April 18, 2024

Can You Get Long-Term Disability Benefits for a Mental Illness?

As the public and health experts have understood mental illness more deeply than ever, psychiatric diagnoses are increasing. But although society has accepted mental illness awareness, the disability insurance industry treats physical and mental conditions differently. While you may get long-term disability (LTD) insurance benefits for a psychiatric condition, some limitations apply. Before you file an LTD claim, ensure you are informed about the conditions that qualify for LTD

Defining Mental Illnesses

A mental illness is a health problem that involves changes in your behavior, thinking, and emotion It may cause you distress and problem socializing. Mental illnesses vary in severity. They can fall into the following categories:

  • Anxiety disorders. In stressful situations, you can experience debilitating fear or uncertainty. Common anxiety disorders include generalized anxiety disorder, obsessive-compulsive disorder, and post-traumatic stress disorder. 
  • Mood disorders. With these conditions, you could experience erratic and low moods for a long time. You may feel hopeless or worthless. Depression and bipolar disorder are common mood disorders. 
  • Eating disorders. These include unhealthy food habits, usually accompanied by a poor outlook on body image and health. They include anorexia, binge-eating disorder, and bulimia nervosa. 
  • Psychotic disorders. With these conditions, you will have difficulty experiencing reality as normal. It includes schizophrenia.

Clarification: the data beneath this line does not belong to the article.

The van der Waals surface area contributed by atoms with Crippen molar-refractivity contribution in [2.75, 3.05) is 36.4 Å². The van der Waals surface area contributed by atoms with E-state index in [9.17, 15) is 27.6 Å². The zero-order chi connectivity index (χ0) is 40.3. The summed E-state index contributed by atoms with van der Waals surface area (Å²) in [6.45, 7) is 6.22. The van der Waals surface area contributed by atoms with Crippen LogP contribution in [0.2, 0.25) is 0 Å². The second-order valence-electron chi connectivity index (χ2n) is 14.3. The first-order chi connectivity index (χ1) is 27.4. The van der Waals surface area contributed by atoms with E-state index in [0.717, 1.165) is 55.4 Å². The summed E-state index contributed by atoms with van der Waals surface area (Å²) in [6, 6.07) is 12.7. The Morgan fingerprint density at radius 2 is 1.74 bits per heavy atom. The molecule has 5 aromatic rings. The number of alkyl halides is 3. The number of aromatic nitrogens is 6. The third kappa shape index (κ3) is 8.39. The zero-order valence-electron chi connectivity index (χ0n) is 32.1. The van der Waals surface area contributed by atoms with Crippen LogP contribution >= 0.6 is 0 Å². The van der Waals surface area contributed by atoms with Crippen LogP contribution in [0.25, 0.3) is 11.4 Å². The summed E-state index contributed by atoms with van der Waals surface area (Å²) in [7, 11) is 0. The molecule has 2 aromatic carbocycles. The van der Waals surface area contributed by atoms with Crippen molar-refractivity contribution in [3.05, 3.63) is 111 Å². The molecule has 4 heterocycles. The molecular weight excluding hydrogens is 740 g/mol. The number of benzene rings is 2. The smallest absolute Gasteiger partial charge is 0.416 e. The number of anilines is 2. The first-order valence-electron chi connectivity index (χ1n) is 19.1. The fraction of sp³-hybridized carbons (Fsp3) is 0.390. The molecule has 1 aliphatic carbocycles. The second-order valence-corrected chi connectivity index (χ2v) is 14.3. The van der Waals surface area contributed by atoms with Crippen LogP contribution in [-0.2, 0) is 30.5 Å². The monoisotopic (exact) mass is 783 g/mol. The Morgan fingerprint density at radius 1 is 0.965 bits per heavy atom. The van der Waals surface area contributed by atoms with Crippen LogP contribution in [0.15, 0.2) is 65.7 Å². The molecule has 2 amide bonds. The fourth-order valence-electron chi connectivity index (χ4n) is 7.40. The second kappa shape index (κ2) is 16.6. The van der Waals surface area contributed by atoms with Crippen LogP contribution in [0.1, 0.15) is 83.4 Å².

Navigating the Two-Year Payment Limitation

Whether you have individual or employer-sponsored disability insurance, there is a universal two-year limitation on disability payments to observe. The majority of policies won’t offer monthly payments for mental illnesses longer than two years. 

Usually, insurance companies may try to frame your disability as a mental illness instead of a physical illness if the specific cause of your condition is unknown. For instance, chronic fatigue can result from both physical and psychological factors. If you are seeking benefits for this condition, the insurer may establish that your disability is mental. This way, they can only pay you benefits for up to 24 months. 

It’s important to consider what originally caused your illness. If the symptoms of your mental illness result from a physical injury, the two-year rule should not apply to your case if your policy pays benefits due to a mental condition. A good example is if you have PTSD after being in a car accident. 

It’s important to review your insurance policy carefully with your disability attorney, so you know what coverage you have based on your disability. Also, you need to be aware of any limitations to your coverage. 

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